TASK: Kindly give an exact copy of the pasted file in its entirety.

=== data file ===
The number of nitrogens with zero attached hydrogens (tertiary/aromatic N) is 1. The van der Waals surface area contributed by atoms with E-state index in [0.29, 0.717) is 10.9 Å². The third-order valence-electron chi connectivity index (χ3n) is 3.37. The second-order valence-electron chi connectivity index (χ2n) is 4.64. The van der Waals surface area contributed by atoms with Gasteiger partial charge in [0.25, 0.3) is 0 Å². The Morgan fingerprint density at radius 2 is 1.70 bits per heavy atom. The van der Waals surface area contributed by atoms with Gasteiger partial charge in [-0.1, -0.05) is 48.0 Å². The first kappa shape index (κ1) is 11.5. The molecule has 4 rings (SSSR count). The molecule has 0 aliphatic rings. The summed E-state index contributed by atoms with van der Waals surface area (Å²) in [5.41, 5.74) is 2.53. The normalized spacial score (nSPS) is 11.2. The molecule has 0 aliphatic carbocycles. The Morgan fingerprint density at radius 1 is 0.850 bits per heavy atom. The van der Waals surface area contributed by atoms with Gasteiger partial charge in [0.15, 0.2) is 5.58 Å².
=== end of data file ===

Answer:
The number of nitrogens with zero attached hydrogens (tertiary/aromatic N) is 1. The van der Waals surface area contributed by atoms with E-state index in [0.29, 0.717) is 10.9 Å². The third-order valence-electron chi connectivity index (χ3n) is 3.37. The second-order valence-electron chi connectivity index (χ2n) is 4.64. The van der Waals surface area contributed by atoms with Gasteiger partial charge in [0.25, 0.3) is 0 Å². The Morgan fingerprint density at radius 2 is 1.70 bits per heavy atom. The van der Waals surface area contributed by atoms with Gasteiger partial charge in [-0.1, -0.05) is 48.0 Å². The first kappa shape index (κ1) is 11.5. The molecule has 4 rings (SSSR count). The molecule has 0 aliphatic rings. The summed E-state index contributed by atoms with van der Waals surface area (Å²) in [5.41, 5.74) is 2.53. The normalized spacial score (nSPS) is 11.2. The molecule has 0 aliphatic carbocycles. The Morgan fingerprint density at radius 1 is 0.850 bits per heavy atom. The van der Waals surface area contributed by atoms with Gasteiger partial charge in [0.15, 0.2) is 5.58 Å².